UPDATE: It would be hard for the commentators of the match between Maxime Vachier-Lagrave and Fabiano Caruana not to say what happened in the Nakamura-Harikrishna match, so I decided to find (and hopefully watch) that one first. If you also don't want to spoil the drama, you can watch that one here.
My fantasy of a 13-way tie for first in Gibraltar didn't come to pass, as Hikaru Nakamura and Maxime Vachier-Lagrave won their games against David Anton and Sebastien Maze, respectively, to finish tied for first with 8/10. The result was a playoff, and after four consecutive draws (of which Nakamura had winning positions in two of them, albeit very briefly in the second) it came down to an Armageddon game. Nakamura won the coin toss and took black, and when he neutralized Vachier-Lagrave's pressure (that was convincingly achieved with 35...Kg7) the latter was forced into some serious risks. Nakamura was up to the challenge, and soon he was up the exchange while MVL was forced to trade queens or lose a knight. He chose a third option - resigning - and Nakamura won the event for the second straight year and the third time overall. (He first won in 2008.)
Tied for third through eighth places with 7.5 points were, in tiebreak order, Etienne Bacrot, S. P. Sethuraman, Pentala Harikrishna, Gawain Jones, Li Chao, and Emil Sutovsky. The women's prize went to Anna Muzychuk with 7 points, which was a fine score for just about anyone. (By comparison, Viswanathan Anand and Nigel Short wound up with 6.5 points, and Anand had to win his last two games to achieve that. Admittedly, his tournament was a disaster, but there were 2700+ players who, like Muzychuk, scored 7/10 and had perfectly respectable performances.)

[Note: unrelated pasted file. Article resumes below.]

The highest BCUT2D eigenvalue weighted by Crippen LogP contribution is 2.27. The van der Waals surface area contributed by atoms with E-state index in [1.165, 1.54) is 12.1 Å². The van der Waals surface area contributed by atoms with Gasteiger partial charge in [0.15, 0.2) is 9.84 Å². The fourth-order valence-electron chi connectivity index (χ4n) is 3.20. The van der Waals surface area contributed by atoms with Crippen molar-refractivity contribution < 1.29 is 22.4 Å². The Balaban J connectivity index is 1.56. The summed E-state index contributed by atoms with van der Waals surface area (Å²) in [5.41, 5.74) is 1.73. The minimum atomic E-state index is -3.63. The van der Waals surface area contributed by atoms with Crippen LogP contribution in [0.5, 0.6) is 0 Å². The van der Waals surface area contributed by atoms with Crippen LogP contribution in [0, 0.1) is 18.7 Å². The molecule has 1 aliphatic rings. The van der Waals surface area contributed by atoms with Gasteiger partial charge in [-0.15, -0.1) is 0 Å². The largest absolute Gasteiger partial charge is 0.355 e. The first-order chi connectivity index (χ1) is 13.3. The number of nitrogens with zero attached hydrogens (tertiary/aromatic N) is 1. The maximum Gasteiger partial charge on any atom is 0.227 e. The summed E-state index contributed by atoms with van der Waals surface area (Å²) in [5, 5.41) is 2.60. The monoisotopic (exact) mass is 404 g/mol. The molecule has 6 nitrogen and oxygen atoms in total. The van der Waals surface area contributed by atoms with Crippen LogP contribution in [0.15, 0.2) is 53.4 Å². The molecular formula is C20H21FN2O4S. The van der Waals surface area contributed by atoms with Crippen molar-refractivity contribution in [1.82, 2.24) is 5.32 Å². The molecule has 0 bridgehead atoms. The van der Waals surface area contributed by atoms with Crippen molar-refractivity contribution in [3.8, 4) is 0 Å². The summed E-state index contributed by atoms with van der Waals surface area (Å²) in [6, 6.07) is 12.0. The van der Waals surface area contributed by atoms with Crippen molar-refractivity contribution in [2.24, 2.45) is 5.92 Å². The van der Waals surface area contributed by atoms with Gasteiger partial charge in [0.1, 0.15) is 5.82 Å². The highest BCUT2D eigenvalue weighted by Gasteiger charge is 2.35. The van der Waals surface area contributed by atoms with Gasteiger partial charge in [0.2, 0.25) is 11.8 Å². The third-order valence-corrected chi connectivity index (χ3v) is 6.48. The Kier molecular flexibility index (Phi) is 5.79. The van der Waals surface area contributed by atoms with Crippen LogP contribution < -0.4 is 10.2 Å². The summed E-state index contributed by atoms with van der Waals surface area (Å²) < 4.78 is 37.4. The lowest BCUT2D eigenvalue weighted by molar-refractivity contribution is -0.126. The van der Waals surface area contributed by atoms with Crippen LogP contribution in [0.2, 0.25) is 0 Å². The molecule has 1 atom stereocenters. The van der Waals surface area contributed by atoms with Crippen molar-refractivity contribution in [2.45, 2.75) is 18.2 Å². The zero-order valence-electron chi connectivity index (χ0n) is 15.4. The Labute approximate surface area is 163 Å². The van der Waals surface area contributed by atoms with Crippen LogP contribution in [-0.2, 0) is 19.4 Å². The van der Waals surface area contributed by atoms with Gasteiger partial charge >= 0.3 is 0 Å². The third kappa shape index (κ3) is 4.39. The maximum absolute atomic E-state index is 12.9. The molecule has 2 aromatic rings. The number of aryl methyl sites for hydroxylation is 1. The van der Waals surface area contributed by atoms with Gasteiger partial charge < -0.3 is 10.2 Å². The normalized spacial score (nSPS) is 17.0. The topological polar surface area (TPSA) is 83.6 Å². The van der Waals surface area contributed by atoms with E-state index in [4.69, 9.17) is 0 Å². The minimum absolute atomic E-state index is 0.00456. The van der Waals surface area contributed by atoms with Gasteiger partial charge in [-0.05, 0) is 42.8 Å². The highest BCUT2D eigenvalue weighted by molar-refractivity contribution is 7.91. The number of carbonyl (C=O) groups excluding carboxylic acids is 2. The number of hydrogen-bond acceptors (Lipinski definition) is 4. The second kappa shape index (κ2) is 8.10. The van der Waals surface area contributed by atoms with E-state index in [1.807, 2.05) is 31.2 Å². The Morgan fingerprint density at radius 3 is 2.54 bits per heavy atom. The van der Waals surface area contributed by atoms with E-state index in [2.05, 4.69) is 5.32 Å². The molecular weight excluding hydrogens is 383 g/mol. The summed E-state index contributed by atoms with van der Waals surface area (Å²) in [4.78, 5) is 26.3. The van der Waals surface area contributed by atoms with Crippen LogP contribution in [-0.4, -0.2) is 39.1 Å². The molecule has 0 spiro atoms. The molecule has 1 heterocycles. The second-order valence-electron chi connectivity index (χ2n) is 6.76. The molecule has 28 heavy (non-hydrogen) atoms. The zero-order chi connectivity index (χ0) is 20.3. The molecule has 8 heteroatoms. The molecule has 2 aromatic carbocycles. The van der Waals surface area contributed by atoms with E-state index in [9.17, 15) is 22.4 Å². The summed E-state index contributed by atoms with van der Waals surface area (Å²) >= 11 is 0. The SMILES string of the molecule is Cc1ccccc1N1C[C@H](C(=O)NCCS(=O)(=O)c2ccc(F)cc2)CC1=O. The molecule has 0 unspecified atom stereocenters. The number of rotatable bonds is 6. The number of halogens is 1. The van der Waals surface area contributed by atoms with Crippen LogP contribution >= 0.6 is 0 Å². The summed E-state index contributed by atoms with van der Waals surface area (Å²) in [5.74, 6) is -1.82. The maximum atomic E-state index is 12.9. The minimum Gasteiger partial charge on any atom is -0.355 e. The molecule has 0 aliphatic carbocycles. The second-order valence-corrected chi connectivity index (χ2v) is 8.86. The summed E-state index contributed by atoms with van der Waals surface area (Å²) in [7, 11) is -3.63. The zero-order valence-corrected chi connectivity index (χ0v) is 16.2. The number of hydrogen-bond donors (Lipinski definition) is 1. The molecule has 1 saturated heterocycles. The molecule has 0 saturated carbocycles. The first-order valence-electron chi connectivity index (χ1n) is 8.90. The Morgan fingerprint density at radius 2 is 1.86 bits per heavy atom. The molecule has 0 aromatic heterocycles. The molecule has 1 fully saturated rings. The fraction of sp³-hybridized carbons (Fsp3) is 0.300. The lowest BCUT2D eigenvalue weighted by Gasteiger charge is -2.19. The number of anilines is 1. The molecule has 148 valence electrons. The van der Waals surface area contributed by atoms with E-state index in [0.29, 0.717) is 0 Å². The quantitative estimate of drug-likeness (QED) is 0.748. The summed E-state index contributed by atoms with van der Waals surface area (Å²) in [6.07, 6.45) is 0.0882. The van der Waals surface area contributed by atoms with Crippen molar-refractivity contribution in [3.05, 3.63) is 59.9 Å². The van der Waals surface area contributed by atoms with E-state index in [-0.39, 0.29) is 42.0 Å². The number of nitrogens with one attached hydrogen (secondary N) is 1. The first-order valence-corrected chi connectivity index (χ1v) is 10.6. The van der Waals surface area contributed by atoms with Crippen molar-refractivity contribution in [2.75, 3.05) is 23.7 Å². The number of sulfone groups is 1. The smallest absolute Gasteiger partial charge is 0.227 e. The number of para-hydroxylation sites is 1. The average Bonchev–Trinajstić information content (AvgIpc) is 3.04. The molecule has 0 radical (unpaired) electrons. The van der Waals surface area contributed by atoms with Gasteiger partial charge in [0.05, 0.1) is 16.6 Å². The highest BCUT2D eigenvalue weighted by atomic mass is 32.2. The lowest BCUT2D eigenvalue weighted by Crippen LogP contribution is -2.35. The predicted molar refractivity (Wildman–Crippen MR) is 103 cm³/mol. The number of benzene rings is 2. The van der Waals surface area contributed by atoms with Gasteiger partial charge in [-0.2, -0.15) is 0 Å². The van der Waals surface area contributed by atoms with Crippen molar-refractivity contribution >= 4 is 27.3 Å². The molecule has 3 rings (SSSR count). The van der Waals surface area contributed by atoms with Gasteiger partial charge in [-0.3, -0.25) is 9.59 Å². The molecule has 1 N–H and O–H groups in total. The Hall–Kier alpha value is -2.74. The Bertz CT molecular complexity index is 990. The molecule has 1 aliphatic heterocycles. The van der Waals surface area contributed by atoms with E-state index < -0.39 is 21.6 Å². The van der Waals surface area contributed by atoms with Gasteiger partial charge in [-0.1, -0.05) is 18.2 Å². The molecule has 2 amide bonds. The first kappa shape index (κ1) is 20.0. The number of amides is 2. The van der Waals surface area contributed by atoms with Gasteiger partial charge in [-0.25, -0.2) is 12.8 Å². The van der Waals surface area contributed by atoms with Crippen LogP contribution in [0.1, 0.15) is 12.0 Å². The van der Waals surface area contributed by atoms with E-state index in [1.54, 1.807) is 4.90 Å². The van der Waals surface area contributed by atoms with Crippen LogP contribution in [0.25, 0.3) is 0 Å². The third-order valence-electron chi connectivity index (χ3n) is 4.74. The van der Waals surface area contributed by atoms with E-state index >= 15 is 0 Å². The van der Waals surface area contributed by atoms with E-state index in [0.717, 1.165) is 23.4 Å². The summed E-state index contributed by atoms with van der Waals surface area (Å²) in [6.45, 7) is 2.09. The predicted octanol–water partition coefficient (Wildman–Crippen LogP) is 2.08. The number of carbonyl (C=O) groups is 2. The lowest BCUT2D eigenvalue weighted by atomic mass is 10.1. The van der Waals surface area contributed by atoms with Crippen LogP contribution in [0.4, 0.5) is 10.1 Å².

Congratulations to the winners and condolences to the losers. I was going to engage in some speculation about what Anand's performance here might mean for the Candidates' tournament next month (the short answer: I'm inclined to think it doesn't mean much), but since he'll be in action about a week from now in Zurich we should look towards that event, which will feature three other candidates as well - Hikaru Nakamura, Levon Aronian, and Anish Giri. They will be joined by Vladimir Kramnik and Alexei Shirov in a "slow rapid" (G/40' + 10") and blitz competition from February 13-15.
The Zurich organizer, Oleg Skortsov, is hoping that this time control (or something close to it) will become the new classical time control. Speaking for myself, I would like to see more tournaments with rapid time limits, but I don't want to see slower time controls go extinct, either. It isn't a pleasure playing back-to-back six hours games in Swiss system events, but the value of depth shouldn't be scorned. It too has a place in our chess world. But what say you? Please answer both as a chess fan (what do you like watching when you're watching top grandmasters in action?) and as a chess player.